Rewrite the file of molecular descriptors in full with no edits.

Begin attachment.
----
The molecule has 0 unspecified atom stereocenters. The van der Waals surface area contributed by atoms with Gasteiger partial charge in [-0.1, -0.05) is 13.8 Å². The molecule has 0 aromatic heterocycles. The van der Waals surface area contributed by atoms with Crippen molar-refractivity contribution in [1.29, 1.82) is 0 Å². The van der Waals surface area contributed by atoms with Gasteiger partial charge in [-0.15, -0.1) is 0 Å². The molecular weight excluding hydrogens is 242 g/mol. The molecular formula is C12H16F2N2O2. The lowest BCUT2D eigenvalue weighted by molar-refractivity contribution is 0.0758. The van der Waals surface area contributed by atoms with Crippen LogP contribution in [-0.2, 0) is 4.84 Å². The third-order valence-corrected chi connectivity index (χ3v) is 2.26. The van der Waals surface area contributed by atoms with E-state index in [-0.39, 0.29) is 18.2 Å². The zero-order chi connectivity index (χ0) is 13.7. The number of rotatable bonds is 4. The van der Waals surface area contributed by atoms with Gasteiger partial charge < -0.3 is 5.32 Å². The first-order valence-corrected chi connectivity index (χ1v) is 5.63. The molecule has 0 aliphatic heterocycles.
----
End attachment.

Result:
The molecule has 0 unspecified atom stereocenters. The van der Waals surface area contributed by atoms with Gasteiger partial charge in [-0.1, -0.05) is 13.8 Å². The molecule has 0 aromatic heterocycles. The van der Waals surface area contributed by atoms with Crippen molar-refractivity contribution in [1.29, 1.82) is 0 Å². The van der Waals surface area contributed by atoms with Gasteiger partial charge in [-0.15, -0.1) is 0 Å². The molecular weight excluding hydrogens is 242 g/mol. The molecular formula is C12H16F2N2O2. The lowest BCUT2D eigenvalue weighted by molar-refractivity contribution is 0.0758. The van der Waals surface area contributed by atoms with Crippen LogP contribution in [-0.2, 0) is 4.84 Å². The third-order valence-corrected chi connectivity index (χ3v) is 2.26. The van der Waals surface area contributed by atoms with E-state index in [-0.39, 0.29) is 18.2 Å². The zero-order chi connectivity index (χ0) is 13.7. The number of rotatable bonds is 4. The van der Waals surface area contributed by atoms with Gasteiger partial charge < -0.3 is 5.32 Å². The first-order valence-corrected chi connectivity index (χ1v) is 5.63. The molecule has 0 aliphatic heterocycles.